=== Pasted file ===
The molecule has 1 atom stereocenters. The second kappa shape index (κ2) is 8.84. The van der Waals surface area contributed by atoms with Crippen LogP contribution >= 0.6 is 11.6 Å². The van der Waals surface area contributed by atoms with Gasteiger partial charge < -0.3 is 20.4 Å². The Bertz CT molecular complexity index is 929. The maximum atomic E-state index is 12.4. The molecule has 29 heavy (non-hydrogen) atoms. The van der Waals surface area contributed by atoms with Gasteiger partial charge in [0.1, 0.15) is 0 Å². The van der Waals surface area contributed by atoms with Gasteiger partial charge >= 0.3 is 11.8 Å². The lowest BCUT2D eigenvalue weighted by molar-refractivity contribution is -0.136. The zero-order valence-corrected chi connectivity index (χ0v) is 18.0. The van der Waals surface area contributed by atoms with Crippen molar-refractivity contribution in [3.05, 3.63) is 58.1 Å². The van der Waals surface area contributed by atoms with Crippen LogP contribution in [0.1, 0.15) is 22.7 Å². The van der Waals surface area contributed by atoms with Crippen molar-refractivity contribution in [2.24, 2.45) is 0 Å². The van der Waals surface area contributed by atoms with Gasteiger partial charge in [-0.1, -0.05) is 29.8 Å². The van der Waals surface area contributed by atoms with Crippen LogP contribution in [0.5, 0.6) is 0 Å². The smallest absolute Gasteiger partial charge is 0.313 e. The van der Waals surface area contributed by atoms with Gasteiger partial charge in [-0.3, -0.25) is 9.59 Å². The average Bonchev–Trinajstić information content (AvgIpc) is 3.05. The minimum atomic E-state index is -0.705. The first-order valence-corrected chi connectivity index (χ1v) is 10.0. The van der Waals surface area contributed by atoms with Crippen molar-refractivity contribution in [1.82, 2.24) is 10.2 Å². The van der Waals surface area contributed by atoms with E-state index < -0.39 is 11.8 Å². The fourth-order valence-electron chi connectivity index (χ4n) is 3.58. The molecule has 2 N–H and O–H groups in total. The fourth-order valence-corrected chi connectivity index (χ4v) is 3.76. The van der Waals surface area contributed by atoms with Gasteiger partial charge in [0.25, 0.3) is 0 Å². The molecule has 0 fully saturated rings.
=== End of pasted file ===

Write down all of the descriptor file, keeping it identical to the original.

The molecule has 1 atom stereocenters. The second kappa shape index (κ2) is 8.84. The van der Waals surface area contributed by atoms with Crippen LogP contribution >= 0.6 is 11.6 Å². The van der Waals surface area contributed by atoms with Gasteiger partial charge < -0.3 is 20.4 Å². The Bertz CT molecular complexity index is 929. The maximum atomic E-state index is 12.4. The molecule has 29 heavy (non-hydrogen) atoms. The van der Waals surface area contributed by atoms with Gasteiger partial charge in [0.1, 0.15) is 0 Å². The van der Waals surface area contributed by atoms with Gasteiger partial charge >= 0.3 is 11.8 Å². The lowest BCUT2D eigenvalue weighted by molar-refractivity contribution is -0.136. The zero-order valence-corrected chi connectivity index (χ0v) is 18.0. The van der Waals surface area contributed by atoms with Crippen molar-refractivity contribution in [3.05, 3.63) is 58.1 Å². The van der Waals surface area contributed by atoms with Crippen LogP contribution in [0.1, 0.15) is 22.7 Å². The van der Waals surface area contributed by atoms with Crippen molar-refractivity contribution in [2.24, 2.45) is 0 Å². The van der Waals surface area contributed by atoms with Gasteiger partial charge in [-0.1, -0.05) is 29.8 Å². The van der Waals surface area contributed by atoms with Crippen LogP contribution in [0.5, 0.6) is 0 Å². The smallest absolute Gasteiger partial charge is 0.313 e. The van der Waals surface area contributed by atoms with Gasteiger partial charge in [-0.3, -0.25) is 9.59 Å². The average Bonchev–Trinajstić information content (AvgIpc) is 3.05. The minimum atomic E-state index is -0.705. The first-order valence-corrected chi connectivity index (χ1v) is 10.0. The van der Waals surface area contributed by atoms with Crippen molar-refractivity contribution in [1.82, 2.24) is 10.2 Å². The van der Waals surface area contributed by atoms with E-state index < -0.39 is 11.8 Å². The fourth-order valence-electron chi connectivity index (χ4n) is 3.58. The molecule has 2 N–H and O–H groups in total. The fourth-order valence-corrected chi connectivity index (χ4v) is 3.76. The van der Waals surface area contributed by atoms with Gasteiger partial charge in [0.25, 0.3) is 0 Å². The molecule has 0 fully saturated rings.